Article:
28 January 2012

The opportunity to travel to the Middle East has presented itself again and I’ve decided to make the most of it.  Doha is one of the fastest growing cities in the Middle East.  The city itself rests on the East side of a peninsula along the banks of the Persian Gulf, taking advantage of the expanse of waterfront with development along the city’s downtown ‘center’.  Modern towers by architects like Jean Nouvel , mark the skyline with characteristic buildings that make attempts, some more delicate than others, to address the desert landscape.   One of Jean Nouvel ‘s other notable project, the National Museum of Qatar, is also currently under construction here in Doha and is scheduled to open in 2014.  Development along the water’s edge is a mix between the newer residential towers of the “pearl” and the low-rise villas en route to the airport.  The New Doha International Airport is currently under construction and nearing completion this year and will help to complete a new image of the city as a modern business center along the Persian Gulf corridor.  Doha also is proud to be the host of the World Cup in 2022, which will see many of the current projects under construction completed as thousands travel to the middle-eastern city to watch the games.

Although exploring the city on foot wasn’t as easy as we had hoped, we did get a chance to ‘walk’ to the downtown souk and sample some of the local shisha and Turkish coffee at corner cafés along the markets narrow paths.  One of the highlights of our trip was the chance to visit the Museum of Islamic Art.  Architect I.M. Pei has created a solid geometrical landmark along the water’s edge, which takes advantage of the scale of its surrounding landscape and exploits the views to the city’s downtown.  Once inside, the organization of space and attention to detail is something most architects spend their lives attempting to perfect.   Click here to view images of the museum and the city taken during our walk around town. 

I’d like to spend more time here in Doha trying to find good local food, since most of our culinary experiences have been at places catering more to the ‘tourist’.  As with any place we visit, we enjoy most the opportunity to find local treasures where food and culture are well exemplified.  Hopefully we will have another chance to explore and dig a little deeper to find local cuisine.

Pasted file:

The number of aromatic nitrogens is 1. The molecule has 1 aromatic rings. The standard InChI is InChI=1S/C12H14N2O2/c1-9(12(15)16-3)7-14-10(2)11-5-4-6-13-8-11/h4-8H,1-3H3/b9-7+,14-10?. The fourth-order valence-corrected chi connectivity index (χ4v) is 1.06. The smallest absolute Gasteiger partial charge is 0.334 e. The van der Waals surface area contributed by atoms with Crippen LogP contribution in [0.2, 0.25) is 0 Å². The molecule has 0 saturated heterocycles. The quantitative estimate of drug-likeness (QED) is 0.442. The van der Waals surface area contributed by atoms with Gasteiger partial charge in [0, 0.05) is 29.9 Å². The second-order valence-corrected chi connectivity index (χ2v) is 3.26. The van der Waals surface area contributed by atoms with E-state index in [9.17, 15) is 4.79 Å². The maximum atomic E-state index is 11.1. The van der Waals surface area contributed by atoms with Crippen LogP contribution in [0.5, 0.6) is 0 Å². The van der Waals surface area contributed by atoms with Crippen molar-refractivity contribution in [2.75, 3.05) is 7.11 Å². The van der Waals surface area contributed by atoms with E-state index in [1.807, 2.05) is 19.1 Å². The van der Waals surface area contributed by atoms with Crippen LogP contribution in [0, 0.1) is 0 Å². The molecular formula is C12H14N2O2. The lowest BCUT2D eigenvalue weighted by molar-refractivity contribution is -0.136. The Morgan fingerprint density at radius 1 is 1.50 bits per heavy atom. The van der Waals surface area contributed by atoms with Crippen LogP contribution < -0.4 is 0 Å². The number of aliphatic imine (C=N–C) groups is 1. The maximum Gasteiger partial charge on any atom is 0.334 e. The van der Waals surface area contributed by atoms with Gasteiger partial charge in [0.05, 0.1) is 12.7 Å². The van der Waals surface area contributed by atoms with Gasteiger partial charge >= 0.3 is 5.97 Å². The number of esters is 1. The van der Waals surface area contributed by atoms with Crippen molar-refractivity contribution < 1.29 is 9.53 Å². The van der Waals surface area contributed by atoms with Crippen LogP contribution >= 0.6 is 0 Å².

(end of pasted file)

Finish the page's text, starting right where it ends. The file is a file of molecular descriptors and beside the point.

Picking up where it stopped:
Thanks again for reading!

21 January 2012

Welcome to ciraulodesign.com! The newest version of ciraulodesign (V2.0) represents an on-going vision of some type of method to the madness that has been my work for the last ten years. The newest of the new is the addition of this blog, which has been a dream of mine for quite some time. It is only fitting that the subject to my first blog entry is the Badlands National Park in South Dakota. Although the Badlands was not our first "stop" on a cross-country journey from the Atlantic to the Pacific, it definitely marked the first spot where we were able to take in the surrounding landscape and feel something other worldly. Since some of my future blog entries will concentrate so many of our other stops, this entry will be focused on our experiences at the Badlands and our photography from that part of our journey. Please click here to view a small slideshow of images from our visit. Our most memorable part of the Badlands was pulling up to the deep canyons on Bentonite on our first physical stop in the park.

One of the other more memorable things about the park is the buffalo. So interesting, in fact, they sparked our dream to own some type of digital SLR camera to capture the close-up quality of these creatures as seen out of the windows of our vehicle. The process of capturing wildlife on our drive through the park became a welcomed obsession, as my wife and I darted from one side of the car to the other to frantically absorb bison, prairie dogs, and mule deer. Aside from our hunt for wild turkey (photos only), our two alert canines found it hard to keep up with the amount of wild beasts before us.

Although some may claim (and in "some", I mean some hypothetical writer claiming to be a connoisseur of national parks) that the Badlands isn't as spectacular as other locations on our future route, I found it to be one of the more calming and more humbling experiences I've had at a national park. The Badlands is definitely a must-see if you are in the area and it proves to be the perfect gateway into the Black Hills of South Dakota, Mount Rushmore and beyond. Many of the more challenging roads through the park were closed due to the weather (our trip was in November), but not enough snow had fallen to close the Pigtail Bridges and the breathtaking vistas to the glowing presidents of Mount Rushmore.

Come back to ciraulodesign.com for my weekly update of the blog and more about our 2011 trip through the USA. I don't claim to know any more than your average traveler, but I am lucky enough to have married one of the most adventurous women in the world who will eventually travel the world with me and claim to love every minute of it. I can only imagine what some of our upcoming blog entries will provide!

I also won't be adding blog entries in chronological order. I am doing this for several reasons: first, it's chaotic and much like my life. Second, it's more like a human thought process of someone like me, jumping around from one place to another and trying to convince others that what I have to say is "interesting". And third, it provides a better aesthetic for my front page! Thanks for reading.

Link to September Blog Page